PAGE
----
The Benefits Of Cross Training

On Saturday I attended a Baguazhang class for the first time, prior to this my focus had been on Tai Chi. And something interesting happened in that some of the turns we practiced seem to have produced an increased awareness of my groin. This in turn seems to have had a very positive impact on my Tai Chi form, the groin is vital there too but it seems that it needed a different discipline to highlight it.

This outcome seems rather typical of the benefits of cross training, a concept that is well known in martial arts and many other disciplines. By stepping outside our comfort zone we provide a stimulus that increases our attention levels whilst simultaneously banishing any kind of mental or physical laziness.

Can chess players use a form of cross training? Indeed they can, but it requires doing things in a somewhat different way than is implied by much chess literature and its focus on ‘specialization’ and ‘knowledge’. You have to shake things up a bit, experiment and play around with new ideas.

I’m sure that all of us have seen chess books which offer an ‘opening repertoire’ that will hopefully help us win our games. To some extent these can be useful in teaching particular concepts and strategies, yet these repertoires tend to be both written and received as ‘permanent cures’ for our chess woes rather than a stimulus to learn. The difference between these two mindsets is very important.

When opening books are seen as ‘cures’ the reader will put him or herself in the hands of the author, accepting what they are told rather than engaging the mind. In such cases the book can actually be worse than useless because it helps close the mind down rather than opening it up. In many ways it would be better just to make it up as you go along, at least we are likely to be fully engaged.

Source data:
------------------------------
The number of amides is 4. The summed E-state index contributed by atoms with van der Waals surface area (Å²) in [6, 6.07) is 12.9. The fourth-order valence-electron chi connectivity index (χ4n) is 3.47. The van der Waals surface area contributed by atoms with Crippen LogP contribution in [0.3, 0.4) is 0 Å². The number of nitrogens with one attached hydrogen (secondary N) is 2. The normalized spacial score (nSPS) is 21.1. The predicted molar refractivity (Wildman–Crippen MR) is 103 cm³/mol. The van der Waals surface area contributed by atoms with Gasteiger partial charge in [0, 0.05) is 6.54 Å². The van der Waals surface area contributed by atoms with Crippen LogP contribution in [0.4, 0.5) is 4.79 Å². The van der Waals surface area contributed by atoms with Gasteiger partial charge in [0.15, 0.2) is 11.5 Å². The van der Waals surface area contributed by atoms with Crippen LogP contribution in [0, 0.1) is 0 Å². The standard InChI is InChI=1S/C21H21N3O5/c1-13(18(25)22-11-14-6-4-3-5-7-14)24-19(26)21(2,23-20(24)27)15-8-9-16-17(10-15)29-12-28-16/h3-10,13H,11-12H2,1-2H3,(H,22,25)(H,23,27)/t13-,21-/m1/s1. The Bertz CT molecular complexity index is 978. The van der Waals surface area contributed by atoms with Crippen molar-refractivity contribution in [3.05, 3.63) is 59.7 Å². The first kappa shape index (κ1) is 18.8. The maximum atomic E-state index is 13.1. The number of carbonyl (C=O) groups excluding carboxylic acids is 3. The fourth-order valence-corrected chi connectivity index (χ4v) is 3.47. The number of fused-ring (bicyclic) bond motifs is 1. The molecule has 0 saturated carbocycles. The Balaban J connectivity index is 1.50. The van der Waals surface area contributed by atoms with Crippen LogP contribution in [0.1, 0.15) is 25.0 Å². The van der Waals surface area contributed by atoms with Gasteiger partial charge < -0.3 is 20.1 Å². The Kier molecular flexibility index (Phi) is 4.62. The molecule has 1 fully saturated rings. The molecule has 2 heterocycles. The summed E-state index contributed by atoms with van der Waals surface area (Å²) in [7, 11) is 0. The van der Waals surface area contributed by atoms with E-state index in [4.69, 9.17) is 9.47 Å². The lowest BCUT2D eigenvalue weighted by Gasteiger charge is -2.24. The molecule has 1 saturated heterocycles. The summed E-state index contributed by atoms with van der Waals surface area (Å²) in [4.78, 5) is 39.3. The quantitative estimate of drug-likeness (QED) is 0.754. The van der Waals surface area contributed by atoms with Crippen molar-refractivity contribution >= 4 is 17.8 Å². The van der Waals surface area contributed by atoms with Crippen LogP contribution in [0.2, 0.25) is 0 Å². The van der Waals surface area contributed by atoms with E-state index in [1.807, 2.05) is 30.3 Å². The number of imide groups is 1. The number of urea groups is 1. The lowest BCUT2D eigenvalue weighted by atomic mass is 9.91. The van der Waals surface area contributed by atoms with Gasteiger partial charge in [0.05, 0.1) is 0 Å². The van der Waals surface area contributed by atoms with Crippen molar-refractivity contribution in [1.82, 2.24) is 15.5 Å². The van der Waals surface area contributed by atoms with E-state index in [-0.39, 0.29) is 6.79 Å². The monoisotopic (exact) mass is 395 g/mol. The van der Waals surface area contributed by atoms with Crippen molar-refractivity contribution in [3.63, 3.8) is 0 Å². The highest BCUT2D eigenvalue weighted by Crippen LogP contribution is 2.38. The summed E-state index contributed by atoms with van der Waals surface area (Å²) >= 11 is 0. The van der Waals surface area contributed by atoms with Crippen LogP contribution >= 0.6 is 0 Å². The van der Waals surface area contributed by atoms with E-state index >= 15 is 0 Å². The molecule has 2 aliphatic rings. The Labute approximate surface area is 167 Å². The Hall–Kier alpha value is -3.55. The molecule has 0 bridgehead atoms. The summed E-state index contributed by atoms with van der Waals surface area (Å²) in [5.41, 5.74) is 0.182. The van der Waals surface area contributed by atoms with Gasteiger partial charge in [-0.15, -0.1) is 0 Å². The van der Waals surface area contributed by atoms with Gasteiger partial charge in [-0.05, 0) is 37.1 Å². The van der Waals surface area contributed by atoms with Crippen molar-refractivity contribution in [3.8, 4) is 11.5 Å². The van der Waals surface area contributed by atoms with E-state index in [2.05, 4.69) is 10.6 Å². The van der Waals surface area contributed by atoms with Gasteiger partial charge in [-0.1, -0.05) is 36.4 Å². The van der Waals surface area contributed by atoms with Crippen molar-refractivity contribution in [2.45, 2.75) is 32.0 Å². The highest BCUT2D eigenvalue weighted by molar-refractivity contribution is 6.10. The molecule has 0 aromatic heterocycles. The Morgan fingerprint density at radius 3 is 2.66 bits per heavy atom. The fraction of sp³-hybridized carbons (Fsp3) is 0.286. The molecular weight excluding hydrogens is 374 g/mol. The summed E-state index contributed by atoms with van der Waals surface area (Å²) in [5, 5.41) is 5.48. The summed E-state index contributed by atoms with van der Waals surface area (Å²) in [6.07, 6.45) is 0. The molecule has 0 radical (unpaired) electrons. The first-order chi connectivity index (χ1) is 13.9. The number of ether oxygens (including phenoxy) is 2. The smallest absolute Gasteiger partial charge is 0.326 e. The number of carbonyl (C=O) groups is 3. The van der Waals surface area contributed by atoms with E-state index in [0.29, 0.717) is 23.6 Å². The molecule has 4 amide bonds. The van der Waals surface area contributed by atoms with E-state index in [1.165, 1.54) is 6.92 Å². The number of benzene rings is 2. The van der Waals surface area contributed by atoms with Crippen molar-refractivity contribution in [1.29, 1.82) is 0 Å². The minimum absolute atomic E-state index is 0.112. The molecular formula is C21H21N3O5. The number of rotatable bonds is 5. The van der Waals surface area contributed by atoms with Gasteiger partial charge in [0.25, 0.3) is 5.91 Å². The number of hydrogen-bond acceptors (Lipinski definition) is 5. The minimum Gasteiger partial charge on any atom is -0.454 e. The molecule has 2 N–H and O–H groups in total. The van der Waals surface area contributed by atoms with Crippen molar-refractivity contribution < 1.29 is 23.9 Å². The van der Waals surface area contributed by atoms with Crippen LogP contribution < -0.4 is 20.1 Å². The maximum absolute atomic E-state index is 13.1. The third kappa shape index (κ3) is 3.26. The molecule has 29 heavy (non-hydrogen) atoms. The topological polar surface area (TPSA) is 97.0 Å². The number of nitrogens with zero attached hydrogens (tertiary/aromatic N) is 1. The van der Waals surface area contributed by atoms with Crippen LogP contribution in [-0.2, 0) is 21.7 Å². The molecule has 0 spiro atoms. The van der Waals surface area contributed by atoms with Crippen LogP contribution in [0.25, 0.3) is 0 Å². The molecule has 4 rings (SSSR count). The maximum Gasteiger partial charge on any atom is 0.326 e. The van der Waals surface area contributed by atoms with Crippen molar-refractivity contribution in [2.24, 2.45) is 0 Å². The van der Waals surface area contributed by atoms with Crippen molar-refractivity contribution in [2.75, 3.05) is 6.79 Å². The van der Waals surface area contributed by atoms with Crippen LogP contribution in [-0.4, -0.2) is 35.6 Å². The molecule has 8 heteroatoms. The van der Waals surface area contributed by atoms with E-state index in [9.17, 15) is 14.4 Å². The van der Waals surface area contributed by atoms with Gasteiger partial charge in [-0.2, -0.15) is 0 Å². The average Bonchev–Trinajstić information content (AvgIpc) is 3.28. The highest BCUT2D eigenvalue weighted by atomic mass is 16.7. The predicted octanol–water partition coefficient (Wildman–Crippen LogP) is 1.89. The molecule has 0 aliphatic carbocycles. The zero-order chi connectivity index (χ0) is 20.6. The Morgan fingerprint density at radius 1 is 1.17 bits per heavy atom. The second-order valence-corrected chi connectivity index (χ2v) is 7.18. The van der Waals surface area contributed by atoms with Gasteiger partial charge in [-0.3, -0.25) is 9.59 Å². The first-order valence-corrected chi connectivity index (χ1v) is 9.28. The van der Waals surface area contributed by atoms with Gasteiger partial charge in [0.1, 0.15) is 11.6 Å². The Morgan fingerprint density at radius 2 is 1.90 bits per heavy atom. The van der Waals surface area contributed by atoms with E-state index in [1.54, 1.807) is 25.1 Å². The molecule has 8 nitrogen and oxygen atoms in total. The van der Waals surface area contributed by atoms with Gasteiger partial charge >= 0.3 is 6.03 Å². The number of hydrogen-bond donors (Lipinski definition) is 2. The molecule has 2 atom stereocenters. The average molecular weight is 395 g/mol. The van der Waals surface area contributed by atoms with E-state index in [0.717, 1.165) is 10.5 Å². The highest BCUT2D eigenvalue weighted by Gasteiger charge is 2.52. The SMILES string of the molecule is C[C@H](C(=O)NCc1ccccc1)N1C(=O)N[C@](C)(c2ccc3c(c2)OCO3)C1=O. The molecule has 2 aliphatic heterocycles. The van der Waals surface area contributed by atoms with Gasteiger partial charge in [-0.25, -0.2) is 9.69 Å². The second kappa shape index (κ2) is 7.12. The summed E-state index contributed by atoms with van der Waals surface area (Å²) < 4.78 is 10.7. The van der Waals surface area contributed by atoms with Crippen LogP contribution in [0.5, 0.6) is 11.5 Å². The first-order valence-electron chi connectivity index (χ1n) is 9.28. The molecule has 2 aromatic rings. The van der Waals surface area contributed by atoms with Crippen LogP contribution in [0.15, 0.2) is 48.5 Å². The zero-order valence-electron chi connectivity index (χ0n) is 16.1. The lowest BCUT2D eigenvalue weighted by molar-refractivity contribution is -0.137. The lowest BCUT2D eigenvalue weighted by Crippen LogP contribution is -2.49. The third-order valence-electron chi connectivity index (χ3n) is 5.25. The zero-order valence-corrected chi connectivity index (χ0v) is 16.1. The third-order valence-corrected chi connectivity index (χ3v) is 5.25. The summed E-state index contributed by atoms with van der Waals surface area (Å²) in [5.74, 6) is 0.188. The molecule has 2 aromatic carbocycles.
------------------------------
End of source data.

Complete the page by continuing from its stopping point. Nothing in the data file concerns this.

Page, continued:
There are better ways than pure improvisation which combine study with staying fresh. Bent Larsen, for example, used to change openings every couple of years in order to keep his chess brain stimulated, many other Grandmasters have their own version of this. For club players the problem of staleness is not quite as acute in that having fewer games and a lower level of understanding will mean that the positions obtained will stay interesting for longer. There again the opening choices club players often make may lead to boredom rather quicker, for example the London System and f4 Sicilians should not be played for too long.

So what’s the best approach for a club player to take? I would recommend making small but controlled changes on one line at a time, for example by trying out a different defence to the Spanish Opening rather than churn out the same thing over and over again.

This in fact is what Vasily Smyslov recommended as the way for Black to win against the Spanish, taking White by surprise in order to encourage a mistake or two. And in the following game it even worked against Mikhail Tal:

Nigel Davies


Author: NigelD

Nigel Davies is an International Chess Grandmaster living in St. Helens in the UK. The winner of 15 international tournaments he is also a former British U21 and British Open Quickplay Champion and has represented both England and Wales on several occasions. These days Nigel teaches chess through his chess training web site, Tiger Chess, which has articles, recommendations, a monthly clinic, videos and courses. His students include his 15 year old son Sam who is making rapid progress with his game. Nigel has written a number of chess books that are available at Amazon: